The PLA treated the last mentioned initiative as a priority because their experience regarding the participation of PLA troops in UN operations was very poor. They were just beginning to build a system for the training and sending of their soldiers, in particular, uniform units for carrying out tasks in peacekeeping missions and operations. Therefore, exchange of conclusions and experience from the participation of Poland’s armed forces in missions and operations in various regions of the world have been very helpful and useful to the Chinese army. Consequently, it was not surprising that our military representatives were invited (as speakers and, at the same time, covering travel and participation costs) to various types of international conferences organised by the PLA side. The conferences focused on matters related to preparation of training bases, the process of preparing units and the implementation of tasks under the mission.

At the same time, during the strategic meeting in Beijing in 2015, equally interesting and useful discussions with PLA think tanks were conducted during the strategic dialogues. There was surprise at the openness of PLA officers in presenting a position that offered a different interpretation of threats and the security situation in the region, of relations with neighbouring countries, the security threats related to the development of nuclear weapons by North Korea, relations with Russia and the United States and their ideas regarding cooperation with European countries.

Defence diplomacy cooperation between the Polish Ministry of Defence (MoD) and the PLA was laboriously built in 2014-2016. The annual plans for military cooperation set the framework for military activities and specified concrete projects for implementation in a given year by both the PLA and the Polish Ministry of Defence. This document also allowed financial resources to be appropriated for the implementation of these projects. The annual cooperation plan was also the main document supporting the preparation and conduct of strategic dialogues and detailed analysis of complete or incomplete joint ventures.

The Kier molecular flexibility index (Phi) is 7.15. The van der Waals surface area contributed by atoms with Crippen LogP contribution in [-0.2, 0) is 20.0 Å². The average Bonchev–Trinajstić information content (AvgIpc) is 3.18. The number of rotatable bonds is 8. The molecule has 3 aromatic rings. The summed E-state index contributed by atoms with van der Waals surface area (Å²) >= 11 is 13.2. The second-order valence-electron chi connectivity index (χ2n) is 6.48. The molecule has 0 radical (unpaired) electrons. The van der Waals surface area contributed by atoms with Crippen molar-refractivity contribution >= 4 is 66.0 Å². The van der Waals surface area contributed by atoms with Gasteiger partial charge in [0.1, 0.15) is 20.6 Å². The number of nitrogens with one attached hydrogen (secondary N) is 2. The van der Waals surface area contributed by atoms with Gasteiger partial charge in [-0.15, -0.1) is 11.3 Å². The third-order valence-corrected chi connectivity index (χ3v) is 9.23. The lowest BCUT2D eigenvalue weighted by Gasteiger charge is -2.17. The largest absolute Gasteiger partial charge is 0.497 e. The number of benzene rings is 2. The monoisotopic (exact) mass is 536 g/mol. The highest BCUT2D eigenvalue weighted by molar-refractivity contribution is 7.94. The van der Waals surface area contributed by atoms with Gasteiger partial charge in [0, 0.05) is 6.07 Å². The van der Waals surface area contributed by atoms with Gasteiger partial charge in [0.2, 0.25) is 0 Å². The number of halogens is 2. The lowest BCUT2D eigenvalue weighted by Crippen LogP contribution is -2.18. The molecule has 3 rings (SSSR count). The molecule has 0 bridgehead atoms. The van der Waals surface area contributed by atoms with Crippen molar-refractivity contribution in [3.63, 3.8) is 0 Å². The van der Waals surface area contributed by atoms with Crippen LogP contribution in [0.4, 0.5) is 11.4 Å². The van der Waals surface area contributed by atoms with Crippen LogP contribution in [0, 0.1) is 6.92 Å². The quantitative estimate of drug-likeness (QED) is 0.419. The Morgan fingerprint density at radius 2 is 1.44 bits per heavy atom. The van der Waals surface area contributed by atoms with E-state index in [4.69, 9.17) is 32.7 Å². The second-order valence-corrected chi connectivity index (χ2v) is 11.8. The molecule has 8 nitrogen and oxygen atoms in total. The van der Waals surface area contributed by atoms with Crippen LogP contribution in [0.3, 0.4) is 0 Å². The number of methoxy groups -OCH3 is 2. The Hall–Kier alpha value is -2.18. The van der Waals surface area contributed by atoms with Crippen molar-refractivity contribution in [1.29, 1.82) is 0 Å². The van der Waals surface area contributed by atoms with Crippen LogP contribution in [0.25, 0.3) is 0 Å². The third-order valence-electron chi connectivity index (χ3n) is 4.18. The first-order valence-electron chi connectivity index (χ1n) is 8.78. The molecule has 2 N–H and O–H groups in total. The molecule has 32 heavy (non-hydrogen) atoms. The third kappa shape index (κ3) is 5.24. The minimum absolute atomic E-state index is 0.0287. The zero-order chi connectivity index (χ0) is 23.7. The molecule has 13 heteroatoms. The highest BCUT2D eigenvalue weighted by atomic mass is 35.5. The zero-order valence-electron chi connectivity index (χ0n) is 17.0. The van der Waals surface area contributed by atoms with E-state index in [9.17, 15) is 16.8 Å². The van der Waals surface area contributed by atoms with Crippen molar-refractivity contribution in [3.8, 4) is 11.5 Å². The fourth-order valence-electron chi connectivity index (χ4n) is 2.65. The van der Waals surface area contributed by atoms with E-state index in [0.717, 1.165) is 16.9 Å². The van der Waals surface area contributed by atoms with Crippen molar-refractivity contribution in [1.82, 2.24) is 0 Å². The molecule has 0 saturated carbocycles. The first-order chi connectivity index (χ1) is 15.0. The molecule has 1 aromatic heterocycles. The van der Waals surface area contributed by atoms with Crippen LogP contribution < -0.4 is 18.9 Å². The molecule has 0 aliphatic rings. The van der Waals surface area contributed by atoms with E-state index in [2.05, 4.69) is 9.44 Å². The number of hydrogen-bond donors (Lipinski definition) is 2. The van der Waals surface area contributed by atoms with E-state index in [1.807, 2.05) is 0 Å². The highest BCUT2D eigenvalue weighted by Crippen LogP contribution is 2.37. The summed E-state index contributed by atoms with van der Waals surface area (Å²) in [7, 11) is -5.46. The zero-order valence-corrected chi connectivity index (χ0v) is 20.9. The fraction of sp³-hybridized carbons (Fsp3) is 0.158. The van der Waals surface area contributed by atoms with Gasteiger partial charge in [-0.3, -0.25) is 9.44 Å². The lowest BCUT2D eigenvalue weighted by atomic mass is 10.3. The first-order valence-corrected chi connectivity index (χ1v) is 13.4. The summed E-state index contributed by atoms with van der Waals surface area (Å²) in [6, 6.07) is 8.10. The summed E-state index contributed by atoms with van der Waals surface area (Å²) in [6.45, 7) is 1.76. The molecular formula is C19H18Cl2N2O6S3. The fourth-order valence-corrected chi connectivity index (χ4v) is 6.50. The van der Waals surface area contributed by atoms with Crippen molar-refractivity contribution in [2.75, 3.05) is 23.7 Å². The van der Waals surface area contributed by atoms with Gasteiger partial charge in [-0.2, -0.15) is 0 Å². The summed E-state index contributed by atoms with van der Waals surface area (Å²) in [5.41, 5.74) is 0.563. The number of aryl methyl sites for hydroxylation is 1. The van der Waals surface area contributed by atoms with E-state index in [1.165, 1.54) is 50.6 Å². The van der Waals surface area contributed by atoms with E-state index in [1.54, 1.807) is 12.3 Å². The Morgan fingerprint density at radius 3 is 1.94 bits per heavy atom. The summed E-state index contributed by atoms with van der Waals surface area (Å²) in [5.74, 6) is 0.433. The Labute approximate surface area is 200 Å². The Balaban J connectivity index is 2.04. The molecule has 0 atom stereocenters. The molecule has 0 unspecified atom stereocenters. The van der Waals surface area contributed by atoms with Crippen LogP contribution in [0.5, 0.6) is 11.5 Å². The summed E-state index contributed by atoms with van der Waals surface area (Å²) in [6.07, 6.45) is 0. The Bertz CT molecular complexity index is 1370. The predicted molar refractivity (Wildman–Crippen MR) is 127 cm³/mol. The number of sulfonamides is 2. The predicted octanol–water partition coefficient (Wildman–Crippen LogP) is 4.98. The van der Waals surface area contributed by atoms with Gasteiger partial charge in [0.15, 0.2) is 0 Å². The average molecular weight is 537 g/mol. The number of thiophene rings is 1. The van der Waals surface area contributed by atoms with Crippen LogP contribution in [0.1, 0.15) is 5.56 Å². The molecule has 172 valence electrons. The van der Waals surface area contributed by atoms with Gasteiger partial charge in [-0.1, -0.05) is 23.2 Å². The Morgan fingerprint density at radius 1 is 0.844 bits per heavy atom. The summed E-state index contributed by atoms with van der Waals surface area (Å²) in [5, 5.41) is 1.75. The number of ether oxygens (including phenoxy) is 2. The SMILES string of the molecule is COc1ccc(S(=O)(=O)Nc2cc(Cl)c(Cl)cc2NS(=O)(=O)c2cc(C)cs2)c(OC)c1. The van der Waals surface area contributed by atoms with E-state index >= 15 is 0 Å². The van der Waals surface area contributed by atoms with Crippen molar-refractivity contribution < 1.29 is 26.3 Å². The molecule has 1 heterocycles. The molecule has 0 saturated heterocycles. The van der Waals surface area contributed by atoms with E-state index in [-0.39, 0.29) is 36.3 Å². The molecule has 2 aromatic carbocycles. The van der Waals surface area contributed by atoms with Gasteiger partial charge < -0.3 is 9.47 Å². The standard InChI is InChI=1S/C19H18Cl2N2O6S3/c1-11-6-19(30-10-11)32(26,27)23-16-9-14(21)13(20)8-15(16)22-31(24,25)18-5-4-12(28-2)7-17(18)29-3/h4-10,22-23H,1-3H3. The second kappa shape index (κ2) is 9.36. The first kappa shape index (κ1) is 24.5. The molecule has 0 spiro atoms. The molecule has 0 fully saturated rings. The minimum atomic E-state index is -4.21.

The intensification of Polish-Chinese defence diplomacy cooperation in the years 2014-2016 provided hope for a qualitative breakthrough and a major improvement in Warsaw-Beijing relations. Defence relations developed particularly positively, which allowed for deeper analysis not only in the area of information exchange, international peacekeeping operations and military science and education, but also in the search for cooperation opportunities between the defence industries of both countries. Unfortunately, due to the security situation in Eastern Europe, mainly concerning the situation in Ukraine and Russia’s aggressive policy towards NATO members, the military cooperation between the Polish MoD and PLA has been forgotten.

The deterioration of the security situation in Europe, related to Russia’s aggressive policies, did not prevent the USA and Western European states from continuing their military diplomatic cooperation with China. In the years 2003-2016, military diplomatic interactions continued, and the activity of European states in relation to China was considerable (see Table 1).